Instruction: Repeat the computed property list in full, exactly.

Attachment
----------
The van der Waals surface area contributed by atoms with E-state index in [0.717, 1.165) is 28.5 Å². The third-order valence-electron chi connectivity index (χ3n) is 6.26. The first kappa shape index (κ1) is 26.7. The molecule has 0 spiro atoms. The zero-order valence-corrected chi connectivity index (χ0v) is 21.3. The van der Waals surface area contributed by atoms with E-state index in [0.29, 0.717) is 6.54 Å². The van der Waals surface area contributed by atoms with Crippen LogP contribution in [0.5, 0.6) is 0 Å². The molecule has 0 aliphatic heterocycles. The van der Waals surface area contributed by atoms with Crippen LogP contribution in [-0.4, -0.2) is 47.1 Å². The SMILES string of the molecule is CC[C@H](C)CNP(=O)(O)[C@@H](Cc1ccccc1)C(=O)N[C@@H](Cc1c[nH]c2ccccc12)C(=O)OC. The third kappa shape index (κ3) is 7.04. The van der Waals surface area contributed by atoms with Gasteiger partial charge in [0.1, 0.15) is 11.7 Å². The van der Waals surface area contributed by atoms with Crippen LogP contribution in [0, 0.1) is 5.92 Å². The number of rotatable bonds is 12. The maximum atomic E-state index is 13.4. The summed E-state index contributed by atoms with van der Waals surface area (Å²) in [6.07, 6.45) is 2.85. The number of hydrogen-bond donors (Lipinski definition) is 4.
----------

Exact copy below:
The van der Waals surface area contributed by atoms with E-state index in [0.717, 1.165) is 28.5 Å². The third-order valence-electron chi connectivity index (χ3n) is 6.26. The first kappa shape index (κ1) is 26.7. The molecule has 0 spiro atoms. The zero-order valence-corrected chi connectivity index (χ0v) is 21.3. The van der Waals surface area contributed by atoms with E-state index in [0.29, 0.717) is 6.54 Å². The van der Waals surface area contributed by atoms with Crippen LogP contribution in [0.5, 0.6) is 0 Å². The molecule has 0 aliphatic heterocycles. The van der Waals surface area contributed by atoms with Crippen LogP contribution in [-0.4, -0.2) is 47.1 Å². The SMILES string of the molecule is CC[C@H](C)CNP(=O)(O)[C@@H](Cc1ccccc1)C(=O)N[C@@H](Cc1c[nH]c2ccccc12)C(=O)OC. The third kappa shape index (κ3) is 7.04. The van der Waals surface area contributed by atoms with Gasteiger partial charge in [0.1, 0.15) is 11.7 Å². The van der Waals surface area contributed by atoms with Crippen LogP contribution in [0, 0.1) is 5.92 Å². The number of rotatable bonds is 12. The maximum atomic E-state index is 13.4. The summed E-state index contributed by atoms with van der Waals surface area (Å²) in [6.07, 6.45) is 2.85. The number of hydrogen-bond donors (Lipinski definition) is 4.